Launched in 1915, in honor of Arizona, which had attained statehood three years earlier, the USS Arizona was a battleship in the US Navy. Twenty-seven years later, the ship was sunk during the Japanese attack on Pearl Harbor, Hawai’i, during World War II. Despite its relatively short career, the Arizona was present for several notable events and today the battleship is memorialized within the Capitol building of its namesake.
The Arizona spent World War I mostly in the United States, primarily used in training missions and only sailing across the Atlantic Ocean after the armistice ending the war had been signed. The Arizona was part of the convoy escorting President Woodrow Wilson to Europe for the Paris Peace Conference and later part of the fleet that escorted him back to the United States. In 1919, tensions rose between the Greek, Italian, and Turkish governments over the partitioning of land after the war, and the Arizona was positioned between the unhappy parties to ensure the treaty was enforced.
Early in the 1920s, the Arizona was moved to San Pedro, California, which would be her home port for most of the next two decades. In 1924, the Arizona and her crew were part of a scandal in which a sex worker named Madeline Blair was smuggled aboard by sailors and plied her trade in exchange for secret passage from New York to California, where she hoped to become a movie star. Shortly after passing through the Panama Canal, Blair was discovered and sent back to New York by train. Every officer on the ship received a letter of reprimand and 23 sailors were court-martialed, with sentences of up to 10 years handed down.
Apart from training exercises, the Arizona was used as a floating embassy, hosting diplomats in foreign ports and in 1931 was even used by President Herbert Hoover during a vacation to the Caribbean. In 1934, the Arizona and her crew starred in the romantic comedy film Here Comes the Navy, which received an Oscar nomination for Best Picture. In 1940, as tensions between the United States and Japan rose, the Arizona was transferred to Hawai’i.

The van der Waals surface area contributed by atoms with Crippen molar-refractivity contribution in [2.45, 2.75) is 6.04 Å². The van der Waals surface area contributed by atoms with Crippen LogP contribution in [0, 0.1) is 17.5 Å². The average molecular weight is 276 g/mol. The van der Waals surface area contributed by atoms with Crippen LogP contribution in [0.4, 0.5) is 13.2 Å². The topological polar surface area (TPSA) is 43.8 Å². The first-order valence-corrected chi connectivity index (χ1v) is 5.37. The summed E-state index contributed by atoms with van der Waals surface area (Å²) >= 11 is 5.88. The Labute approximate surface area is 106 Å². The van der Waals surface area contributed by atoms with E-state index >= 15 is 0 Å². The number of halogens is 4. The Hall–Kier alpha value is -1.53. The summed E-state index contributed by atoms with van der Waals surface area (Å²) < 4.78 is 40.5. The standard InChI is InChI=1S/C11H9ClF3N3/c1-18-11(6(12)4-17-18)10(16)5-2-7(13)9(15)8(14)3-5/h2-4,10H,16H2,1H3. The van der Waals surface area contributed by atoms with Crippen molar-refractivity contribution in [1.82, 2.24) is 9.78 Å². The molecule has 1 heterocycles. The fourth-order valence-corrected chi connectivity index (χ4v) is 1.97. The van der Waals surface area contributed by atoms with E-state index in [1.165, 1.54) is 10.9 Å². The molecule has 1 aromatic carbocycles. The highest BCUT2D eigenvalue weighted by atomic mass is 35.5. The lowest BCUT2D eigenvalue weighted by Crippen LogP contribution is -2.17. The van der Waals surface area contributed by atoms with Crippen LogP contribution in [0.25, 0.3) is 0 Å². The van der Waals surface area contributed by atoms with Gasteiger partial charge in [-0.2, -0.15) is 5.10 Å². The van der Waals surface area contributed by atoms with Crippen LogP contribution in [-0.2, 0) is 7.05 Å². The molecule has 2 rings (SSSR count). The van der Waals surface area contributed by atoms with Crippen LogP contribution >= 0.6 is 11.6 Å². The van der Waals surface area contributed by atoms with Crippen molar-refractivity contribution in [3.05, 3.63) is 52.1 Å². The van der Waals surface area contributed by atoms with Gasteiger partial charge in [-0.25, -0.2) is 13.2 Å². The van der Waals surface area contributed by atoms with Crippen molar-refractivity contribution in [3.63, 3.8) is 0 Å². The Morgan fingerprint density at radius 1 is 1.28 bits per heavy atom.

On December 7, 1941, the Navy base at Pearl Harbor was attacked by Japanese military aircraft. Shortly after the attack began, a bomb from a Japanese plane detonated one of the Arizona’s munition stores, resulting in a cataclysmic explosion. Nearly all of the sailors aboard died in the attack—1,177 of the ship’s crew of 1,512. Their deaths made up more than half of the total American casualties in the battle.
Most of the ship remains underwater where she was sunk and is managed by the National Park Service as Pearl Harbor National Memorial but several pieces have made it back to the state of her namesake. An anchor, mast, and one of the ship’s large guns are in a plaza in front of the Capitol building in downtown Phoenix. Additionally, part of the ship’s superstructure, the ship bugle, the flag the ship was flying as it sank, and its ceremonial silverware are displayed in the Arizona Capitol Museum.
Know Before You Go
The Arizona Capitol Museum is open Monday through Friday from 9 a.m. to 4 p.m. Admission is free.
The University of Arizona in Tucson has one of the largest collections of U.S.S. Arizona artifacts and was a major contributor/sponsor of the new Visitor Center at Pearl Harbor. There is a life-size/to-scale outline memorial of the battleship on the mall in front of Old Main. It's very well done with plaques of all the servicemen killed.